Top five tips for a budding life drawing student

The first thing Mayko pointed out when I asked for basic tips on life drawing was that it’s wrong to think too much about prescriptive ‘how to’ steps in drawing. Drawing style and technique are unique to the individual and there isn’t a ‘correct approach’. When painting or cooking, there is more scope for discussions on correct ‘technique’ since those artforms are more about the materials. Drawing is a more direct expression of yourself. You might see things in terms of flowing lines or angles or shapes – and whatever you see is what you should see. All this is wise and undoubtedly true, but us students want some concrete guidance, some tips and tricks and how to tutorials! So I kept asking, and got us some priceless information 😉


Woman sleeping

See the wood, not the trees

People often start drawing each part of the figure too early, giving them each attention and adding detail to them separately one by one. The idea is that by drawing each part, they’ll add up to create a whole. However, this approach doesn’t lead to a cohesive whole. It’s best instead to look at and capture the whole figure, and see the overall shape and flow of it. You could start practising this mindset by learning to see the lines of movement that capture the essence of the whole pose.

Fill the page

Quite often, students find that their picture ends up only taking up a small section of their page, or sometimes parts of the drawing unintentionally go off the page. More advanced artists do use these types of composition, but it’s probably best when starting to try to fill, but not overflow, the page with the figure. The size of your drawing will have to be limited by the paper you are using, so the idea here is to draw on as large a scale as you can given those limitations. People generally start out by drawing too small – make this conscious effort to draw big!

Here’s one method for filling your page: use measurement techniques to understand the width of the pose (the distance from the extreme points on the left and right in the pose) and height of the pose (the distance between the lowest and highest points in the pose) in terms of head lengths. For example, you may measure that the pose is 6 head lengths high and 3 head lengths wide – so you can now roughly and lightly mark in boundaries for your drawing where the width is twice that of the height. You also know that if you make the head of the figure about a third the width of your drawing, the figure should roughly go up to your boundary marks.

The human body is mostly convex, not concave lines

This is not something I had ever noticed before, despite looking at human beings for decades. If you look at a person’s outlines, you’ll notice that most of the lines it is comprised of are, to different degrees, convex and rarely concave. At first when Mayko told me this I didn’t believe her. What about the lines of fingers? What about the waist – isn’t that often concave on a slim person? She showed me that these lines were mostly convex lines joined together.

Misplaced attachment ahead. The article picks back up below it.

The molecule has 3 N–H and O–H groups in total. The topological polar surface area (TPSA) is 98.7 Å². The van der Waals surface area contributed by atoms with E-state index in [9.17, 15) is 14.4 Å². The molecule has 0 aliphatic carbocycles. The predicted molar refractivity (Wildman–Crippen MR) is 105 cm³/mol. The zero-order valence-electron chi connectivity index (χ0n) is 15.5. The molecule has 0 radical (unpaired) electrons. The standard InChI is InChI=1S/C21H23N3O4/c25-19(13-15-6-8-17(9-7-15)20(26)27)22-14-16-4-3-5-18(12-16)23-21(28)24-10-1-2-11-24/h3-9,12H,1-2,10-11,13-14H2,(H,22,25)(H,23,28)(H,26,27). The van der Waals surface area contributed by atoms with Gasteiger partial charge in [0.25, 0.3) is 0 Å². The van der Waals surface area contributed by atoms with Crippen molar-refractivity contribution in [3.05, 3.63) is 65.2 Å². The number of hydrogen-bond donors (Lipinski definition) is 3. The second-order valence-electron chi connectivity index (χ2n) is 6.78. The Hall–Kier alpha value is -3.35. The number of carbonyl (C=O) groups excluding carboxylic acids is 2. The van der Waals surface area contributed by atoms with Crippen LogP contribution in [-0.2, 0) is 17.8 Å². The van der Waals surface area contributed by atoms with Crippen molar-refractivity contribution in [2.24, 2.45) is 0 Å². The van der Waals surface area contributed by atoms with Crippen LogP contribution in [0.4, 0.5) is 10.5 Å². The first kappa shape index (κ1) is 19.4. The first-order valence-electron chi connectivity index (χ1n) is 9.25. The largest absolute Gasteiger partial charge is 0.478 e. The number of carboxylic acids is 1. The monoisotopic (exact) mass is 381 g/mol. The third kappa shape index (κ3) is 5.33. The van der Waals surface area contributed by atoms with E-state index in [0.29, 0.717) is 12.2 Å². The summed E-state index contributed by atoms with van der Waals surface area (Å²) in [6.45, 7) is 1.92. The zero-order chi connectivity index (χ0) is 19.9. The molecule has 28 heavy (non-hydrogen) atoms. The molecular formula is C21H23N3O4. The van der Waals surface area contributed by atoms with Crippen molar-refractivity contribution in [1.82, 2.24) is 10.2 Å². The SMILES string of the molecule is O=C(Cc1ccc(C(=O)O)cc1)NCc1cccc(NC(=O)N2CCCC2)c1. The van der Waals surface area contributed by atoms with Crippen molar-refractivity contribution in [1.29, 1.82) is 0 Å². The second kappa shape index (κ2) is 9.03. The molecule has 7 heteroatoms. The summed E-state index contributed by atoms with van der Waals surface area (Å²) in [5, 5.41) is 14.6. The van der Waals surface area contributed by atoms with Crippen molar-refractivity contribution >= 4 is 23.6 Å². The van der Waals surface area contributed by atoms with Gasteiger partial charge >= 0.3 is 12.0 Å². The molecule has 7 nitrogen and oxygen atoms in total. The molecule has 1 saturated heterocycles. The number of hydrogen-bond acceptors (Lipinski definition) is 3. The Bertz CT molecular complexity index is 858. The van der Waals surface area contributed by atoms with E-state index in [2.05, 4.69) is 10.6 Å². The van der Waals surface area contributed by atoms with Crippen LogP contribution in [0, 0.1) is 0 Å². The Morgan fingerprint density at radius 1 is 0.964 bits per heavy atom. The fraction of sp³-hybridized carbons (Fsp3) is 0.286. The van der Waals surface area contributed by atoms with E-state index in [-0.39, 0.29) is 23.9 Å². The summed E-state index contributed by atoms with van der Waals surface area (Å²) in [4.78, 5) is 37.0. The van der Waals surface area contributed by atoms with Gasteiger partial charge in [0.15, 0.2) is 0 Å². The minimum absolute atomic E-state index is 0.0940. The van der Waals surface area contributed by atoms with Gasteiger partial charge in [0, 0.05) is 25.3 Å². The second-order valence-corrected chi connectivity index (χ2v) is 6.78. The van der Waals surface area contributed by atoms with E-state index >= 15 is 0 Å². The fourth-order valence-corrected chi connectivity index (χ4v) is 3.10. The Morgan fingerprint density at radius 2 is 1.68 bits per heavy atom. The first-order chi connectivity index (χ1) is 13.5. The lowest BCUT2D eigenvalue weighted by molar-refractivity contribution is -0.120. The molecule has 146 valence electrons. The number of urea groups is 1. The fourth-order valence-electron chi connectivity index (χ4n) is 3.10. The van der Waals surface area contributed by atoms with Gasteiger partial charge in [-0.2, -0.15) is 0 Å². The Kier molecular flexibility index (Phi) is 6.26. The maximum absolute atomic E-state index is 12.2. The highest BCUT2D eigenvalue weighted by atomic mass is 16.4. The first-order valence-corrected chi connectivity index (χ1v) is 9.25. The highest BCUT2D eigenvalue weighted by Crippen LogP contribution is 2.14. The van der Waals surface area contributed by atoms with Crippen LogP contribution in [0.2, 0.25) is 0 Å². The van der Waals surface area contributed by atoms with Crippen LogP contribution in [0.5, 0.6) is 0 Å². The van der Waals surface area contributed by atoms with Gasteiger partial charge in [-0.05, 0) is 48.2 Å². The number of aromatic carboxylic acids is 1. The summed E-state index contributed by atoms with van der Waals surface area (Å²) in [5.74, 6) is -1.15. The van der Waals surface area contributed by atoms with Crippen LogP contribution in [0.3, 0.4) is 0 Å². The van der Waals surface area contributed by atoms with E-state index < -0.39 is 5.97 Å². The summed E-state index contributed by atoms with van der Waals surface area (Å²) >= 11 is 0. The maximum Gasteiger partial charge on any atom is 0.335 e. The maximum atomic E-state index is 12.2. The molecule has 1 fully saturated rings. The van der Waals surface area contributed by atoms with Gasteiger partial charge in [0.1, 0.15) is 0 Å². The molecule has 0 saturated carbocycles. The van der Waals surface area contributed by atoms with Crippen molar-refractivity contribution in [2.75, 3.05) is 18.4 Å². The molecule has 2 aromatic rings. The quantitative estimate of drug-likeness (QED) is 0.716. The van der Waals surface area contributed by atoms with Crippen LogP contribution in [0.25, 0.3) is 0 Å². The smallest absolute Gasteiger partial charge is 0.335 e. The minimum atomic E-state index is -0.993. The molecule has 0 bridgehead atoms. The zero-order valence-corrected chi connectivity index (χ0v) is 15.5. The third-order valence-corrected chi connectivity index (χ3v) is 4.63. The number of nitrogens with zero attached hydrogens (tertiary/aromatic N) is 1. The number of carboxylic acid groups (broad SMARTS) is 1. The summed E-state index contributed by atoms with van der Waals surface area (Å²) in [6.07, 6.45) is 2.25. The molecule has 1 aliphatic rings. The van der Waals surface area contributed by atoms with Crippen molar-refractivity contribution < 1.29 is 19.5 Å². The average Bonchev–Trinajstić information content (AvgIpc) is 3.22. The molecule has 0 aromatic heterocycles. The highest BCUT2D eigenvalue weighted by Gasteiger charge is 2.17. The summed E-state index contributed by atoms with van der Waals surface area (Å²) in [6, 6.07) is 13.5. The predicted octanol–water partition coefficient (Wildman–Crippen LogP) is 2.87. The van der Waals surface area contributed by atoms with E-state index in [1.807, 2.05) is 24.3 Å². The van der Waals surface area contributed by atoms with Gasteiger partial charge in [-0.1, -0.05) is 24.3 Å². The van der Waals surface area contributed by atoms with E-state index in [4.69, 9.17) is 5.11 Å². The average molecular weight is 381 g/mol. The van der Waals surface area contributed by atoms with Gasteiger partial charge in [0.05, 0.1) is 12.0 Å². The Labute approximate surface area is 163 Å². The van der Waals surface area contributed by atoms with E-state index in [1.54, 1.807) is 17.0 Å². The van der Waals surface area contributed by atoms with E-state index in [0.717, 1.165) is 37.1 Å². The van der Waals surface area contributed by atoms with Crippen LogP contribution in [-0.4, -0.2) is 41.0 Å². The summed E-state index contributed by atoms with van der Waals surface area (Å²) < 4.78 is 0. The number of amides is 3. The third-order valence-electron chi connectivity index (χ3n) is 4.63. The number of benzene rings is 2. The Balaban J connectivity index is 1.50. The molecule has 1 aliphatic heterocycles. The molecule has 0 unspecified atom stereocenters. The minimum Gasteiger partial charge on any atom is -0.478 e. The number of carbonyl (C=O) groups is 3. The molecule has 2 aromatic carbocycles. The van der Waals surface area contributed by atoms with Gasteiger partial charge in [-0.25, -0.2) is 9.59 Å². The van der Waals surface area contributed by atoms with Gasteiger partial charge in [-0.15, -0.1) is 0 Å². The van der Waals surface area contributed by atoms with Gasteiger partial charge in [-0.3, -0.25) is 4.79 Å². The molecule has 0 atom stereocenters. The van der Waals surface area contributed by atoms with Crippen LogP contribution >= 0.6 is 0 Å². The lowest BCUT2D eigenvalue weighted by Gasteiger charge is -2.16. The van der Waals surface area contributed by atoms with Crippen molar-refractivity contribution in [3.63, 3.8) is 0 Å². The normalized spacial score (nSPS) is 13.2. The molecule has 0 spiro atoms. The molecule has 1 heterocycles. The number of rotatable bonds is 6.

The effect of not understanding this is that the figures we draw often look harsh and not ‘fleshy’. When you think about it, the surface of the figure is mostly contained fluid. It makes sense that it tends to bulge, even if only slightly, in a similar way to how an air mattress filled with air doesn’t have any concave lines to it.

Start at the weight-bearing part of the body or at the head

Now this was an interesting one. I asked her where to start a drawing. This would be a step after the advice above about ensuring your drawing is large and ideally fills your page. Once you’ve figured out where the edges are, the size of your picture and how it will fit into your page, which part of the model’s body do you start drawing first? The recommendation here is either to start at the weight-bearing part of the body or at the head.

So if the model is standing with most of his/her weight on the left leg, then that’s a good place to start. If he/she is sitting on his/her bottom, then start at their bottom. I tried this out, and found it easier to just start at the head. However, Mayko advised that it’s good practise to think about which part of the body is bearing weight and where gravity is acting strongly, even if you don’t start the drawing there.

Get the pelvic bone right

This is a very practical piece of advice. A lot of tutorials in books and online use an anatomical approach in which the body is broken down into its parts and you can build your picture from these parts or at least better understanding what you’re seeing. This approach involves learning the bone and muscle structure of the body, plus the standard relative lengths of limbs and where body parts line up with each other. This approach can work for some and not for others – it depends on your style and how you think.

We’ll explore this approach in future articles. However, for the time being, one thing that could benefit everyone is to pay special attention to the pelvic bone – where it is and how it’s angled. This will determine much of how the legs and torso are angled and how they join to each other. One great thing about the pelvic bone is that, on most models, it will be visible. The boney bits just under the waist tend to jut out on everyone, telling you which way the bone is angled and where it’s positioned. This is a good central point that will help you get the rest of the body right.

To build up a solid foundation of life drawing skills, including capturing the whole pose and getting in key points like the pelvic bone, have a look at our free beginner online course First Steps.

We hope you’ve enjoyed these tips. Please post a comment below and let us know your thoughts, your tips and your experiences with these topics.

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